At a technical level, the sidechain relies upon the Cosmos SDK. I’m a big fan of Cosmos and their SDK is renowned for being top-notch. The SDK includes Comet BFT, a replication machine that essentially ensures that different servers (or, sidechains in this case) all agree on a common state. Beyond this, block time is 3.4 seconds per block, much faster than Ethereum’s ~14 seconds.

It’s also important to note that the XRP on a given sidechain would be a representation , and therefore be represented as eXRP instead of as XRP itself. This is not an issue, it just reflects the fact that assets are locked on the XRPL mainchain itself in order to facilitate bridging.

Thoughts on the EVM Sidechain

According to DeFiLlama, there are 120 EVM-compatible blockchains. So does it matter that we now have yet another, connected to the XRPL?

In my opinion, yes.

First, let’s consider volume and network effects. XRP has an immense trading volume that’s rarely below $1 billion on any given day. This will only grow in my opinion, considering that

  1. 5 countries are already building CBDCs on XRPL,
  2. Banks and financial companies drive volume on Ripple’s on-demand liquidity,
  3. Blockchain remains nascent
  4. We are in an ongoing bear market.

Given the extent of countries, institutions, and consumers that will be increasingly using the XRPL, new developers can launch new projects and build their brand and utility around XRPL’s liquidity. An interesting example includes HomeCoin, a mortgage-backed stablecoin on the XRPL. Other examples might be based on either existing or upcoming capabilities (such as decentralized identity, XRPL’s central limit order book, or NFT transactions). They could also include novel use cases, such as borrowing/lending protocols centered around XRP liquidity, or cross-border remittances. 

Second, let’s consider their DeFi. The number of DeFi applications incorporating XRP is growing steadily, with an increasing amount of XRP locked into smart contracts on leading DeFi applications like PancakeSwap and Venus. PancakeSwap alone has over $2.7M in total-value-locked (TVL) in an XRP/WBNB pool. This XRP is on the BSC network, so the hope is that the EVM sidechain will attract any XRP that’s sitting on external networks, such as BSC or Ethereum.

XRPL’s DeFi is in its early phases but emerging quickly, with many projects such as Orchestra Finance attending their Apex Summit in September. Given that XRP is a global asset, its ability to connect to the Ethereum community is important in making it borderless within the blockchain as well, so the EVM sidechain should only be of net benefit to their DeFi.


Last of all, I expect that moving forward there will be additional sidechains that are complementary to the XRPL Mainnet, and increase the size of the pie for the XRPL ecosystem. This in turn increases the network effects that benefit the EVM sidechain, and ambitious DeFi developers can especially take advantage of XRPL’s expanding ecosystem, as the EVM sidechain provides them with an opportunity to launch new projects and build their brand & utility around XRP liquidity. This is not a trading strategy – it’s simply enabling developers to get as creative as they desire with XRP.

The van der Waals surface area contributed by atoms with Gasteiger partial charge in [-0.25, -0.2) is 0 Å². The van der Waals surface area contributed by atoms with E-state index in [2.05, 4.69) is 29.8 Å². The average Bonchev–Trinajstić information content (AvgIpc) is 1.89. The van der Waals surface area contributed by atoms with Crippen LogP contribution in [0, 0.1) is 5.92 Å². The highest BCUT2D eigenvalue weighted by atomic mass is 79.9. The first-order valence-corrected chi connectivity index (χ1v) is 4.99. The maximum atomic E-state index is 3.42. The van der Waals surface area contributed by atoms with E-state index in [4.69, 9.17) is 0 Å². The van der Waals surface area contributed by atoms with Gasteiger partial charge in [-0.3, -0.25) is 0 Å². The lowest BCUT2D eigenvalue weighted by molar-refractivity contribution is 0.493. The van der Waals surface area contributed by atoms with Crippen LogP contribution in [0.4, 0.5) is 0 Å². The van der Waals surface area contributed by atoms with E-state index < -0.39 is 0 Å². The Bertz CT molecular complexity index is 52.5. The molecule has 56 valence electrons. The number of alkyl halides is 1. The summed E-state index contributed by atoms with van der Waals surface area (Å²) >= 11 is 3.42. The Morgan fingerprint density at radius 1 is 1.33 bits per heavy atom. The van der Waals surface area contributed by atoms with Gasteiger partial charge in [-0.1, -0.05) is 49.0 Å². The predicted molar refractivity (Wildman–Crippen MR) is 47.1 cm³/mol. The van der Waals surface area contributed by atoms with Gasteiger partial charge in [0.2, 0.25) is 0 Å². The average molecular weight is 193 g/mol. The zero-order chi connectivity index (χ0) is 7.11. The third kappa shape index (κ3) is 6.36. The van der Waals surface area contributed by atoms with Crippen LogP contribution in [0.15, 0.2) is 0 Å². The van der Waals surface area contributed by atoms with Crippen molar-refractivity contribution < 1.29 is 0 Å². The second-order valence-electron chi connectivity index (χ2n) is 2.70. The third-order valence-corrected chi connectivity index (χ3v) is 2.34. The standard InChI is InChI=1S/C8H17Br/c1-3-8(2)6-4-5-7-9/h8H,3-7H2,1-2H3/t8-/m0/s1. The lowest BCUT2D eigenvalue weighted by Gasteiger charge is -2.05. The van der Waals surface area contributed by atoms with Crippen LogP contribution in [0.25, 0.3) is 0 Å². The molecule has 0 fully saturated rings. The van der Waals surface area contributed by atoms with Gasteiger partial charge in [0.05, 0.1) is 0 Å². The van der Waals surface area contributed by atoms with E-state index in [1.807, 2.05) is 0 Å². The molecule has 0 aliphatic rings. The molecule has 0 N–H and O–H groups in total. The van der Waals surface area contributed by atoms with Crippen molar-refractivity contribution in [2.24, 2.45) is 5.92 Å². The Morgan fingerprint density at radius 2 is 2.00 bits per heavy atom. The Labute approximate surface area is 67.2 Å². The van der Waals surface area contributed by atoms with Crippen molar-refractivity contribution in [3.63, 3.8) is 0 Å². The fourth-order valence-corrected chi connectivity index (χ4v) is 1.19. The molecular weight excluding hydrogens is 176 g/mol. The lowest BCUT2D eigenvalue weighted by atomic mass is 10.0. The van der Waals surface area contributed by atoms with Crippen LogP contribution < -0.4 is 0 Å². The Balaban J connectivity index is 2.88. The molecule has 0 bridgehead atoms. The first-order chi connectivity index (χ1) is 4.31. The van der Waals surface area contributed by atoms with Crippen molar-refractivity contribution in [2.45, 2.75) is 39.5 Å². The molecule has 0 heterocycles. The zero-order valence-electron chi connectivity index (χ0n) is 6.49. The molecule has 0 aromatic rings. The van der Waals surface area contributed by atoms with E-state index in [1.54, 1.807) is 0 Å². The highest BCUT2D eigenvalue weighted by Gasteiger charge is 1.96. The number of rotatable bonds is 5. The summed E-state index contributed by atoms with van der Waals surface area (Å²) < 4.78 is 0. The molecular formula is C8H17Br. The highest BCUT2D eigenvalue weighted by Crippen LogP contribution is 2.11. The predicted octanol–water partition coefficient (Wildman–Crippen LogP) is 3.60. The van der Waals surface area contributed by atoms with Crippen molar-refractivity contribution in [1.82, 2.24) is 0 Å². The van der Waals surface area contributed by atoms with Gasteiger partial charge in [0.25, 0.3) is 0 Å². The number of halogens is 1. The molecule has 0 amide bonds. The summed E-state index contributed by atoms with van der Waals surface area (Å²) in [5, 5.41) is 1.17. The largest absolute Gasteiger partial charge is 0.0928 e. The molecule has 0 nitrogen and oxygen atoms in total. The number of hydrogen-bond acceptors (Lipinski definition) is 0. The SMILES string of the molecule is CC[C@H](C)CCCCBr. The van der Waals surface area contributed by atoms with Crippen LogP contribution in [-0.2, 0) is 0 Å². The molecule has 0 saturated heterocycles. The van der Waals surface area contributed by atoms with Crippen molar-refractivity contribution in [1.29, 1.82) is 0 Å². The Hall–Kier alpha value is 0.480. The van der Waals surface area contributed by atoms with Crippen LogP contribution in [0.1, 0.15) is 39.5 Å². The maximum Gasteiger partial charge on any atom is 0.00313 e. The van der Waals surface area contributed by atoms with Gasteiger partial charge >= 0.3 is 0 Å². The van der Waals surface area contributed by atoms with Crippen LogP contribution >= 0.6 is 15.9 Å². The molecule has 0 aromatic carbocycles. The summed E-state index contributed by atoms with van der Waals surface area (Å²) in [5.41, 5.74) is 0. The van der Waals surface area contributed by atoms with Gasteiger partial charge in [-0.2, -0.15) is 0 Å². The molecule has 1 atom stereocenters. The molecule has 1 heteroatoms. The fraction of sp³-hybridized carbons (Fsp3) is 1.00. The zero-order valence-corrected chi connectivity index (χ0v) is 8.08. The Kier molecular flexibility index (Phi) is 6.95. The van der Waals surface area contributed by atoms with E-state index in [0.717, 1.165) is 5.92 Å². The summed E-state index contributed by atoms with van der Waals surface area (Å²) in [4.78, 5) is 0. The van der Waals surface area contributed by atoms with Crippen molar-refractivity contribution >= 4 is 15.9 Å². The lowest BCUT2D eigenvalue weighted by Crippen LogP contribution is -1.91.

Should Developers Build on the EVM Sidechain?

Attracting developer talent is one of the biggest challenges faced by blockchain ecosystems. To do so, they often compete via lucrative grants and incubators, strong developer tooling, and promises of ecosystem growth. The result is that any developer currently in Web3 or considering the transition has a myriad of options available.

I see a few reasons to consider building on the EVM Sidechain:

  • XRPL Ecosystem: The EVM sidechain is effectively a new chain that’s part of the XRPL ecosystem. Developers therefore have a first-mover advantage in an ecosystem that’s much less saturated than Ethereum, and a great idea could go a long way.
  • Network Effects: XRP has a massive following, and yet the XRPL is only beginning to grow. By working alongside both the biggest global institutions and actual countries, the sheer potential of building a solid product on the XRPL is immense. And as the XRPL continues to develop, it may be easier to amass a following compared to other nascent Layer-1s.
  • Ethereum Familiarity: Not all Ethereum-based developers may feel prepared to build on the XRPL Mainnet. The EVM Sidechain is an easy way to become familiar with the XRPL ecosystem while benefiting from familiar tools and languages.
  • Security: The XRPL has been in operation since 2012,  without any breaches or major incidents (a rarity in blockchain). The XLS-38d bridge is also built to live up to this high standard, making the network quite secure.
  • Regulatory Clarity: XRP being considered not-a-security is a competitive advantage over other blockchain networks.

That being said, there are some downsides:

  • Competition: There are some really solid blockchains out there that are connected to Ethereum, meaning they benefit from its network effects. By building on a network connected to Ethereum, it may be easier to tap into the EVM ecosystem’s liquidity and grow TVL more quickly.
  • Adoption: The XRPL’s on-chain developer activity has lagged behind other ecosystems, and is a late mover in DeFi. The network will also need to draw in useful infrastructure projects and end users in order for developers to succeed.

The XRPL might not be best suited for everyone, but anyone curious about it would likely find value in learning more. I’m also sure that the RippleX team would be able to provide feedback surrounding potential innovations, and that great ideas might not be far away.


In summary, the XRPL EVM sidechain will allow developers familiar with Solidity to easily build projects that have connectivity to the XRPL Mainnet and other sidechains. This should open up the door for widespread innovation as developers create novel use cases built around XRP’s liquidity. In turn, as more countries, institutions, and consumers begin to increasingly adopt the XRPL, this could have a huge payoff for those able to provide value to the ecosystem.

This will all be enabled through the XLS-38d bridge, which will be live for voting in the near future.

If you’ve made it this far – congrats! And thanks for reading.

And if you are interested in building on the XRPL, feel free to book a call using my Calendly.

Lachlan Todd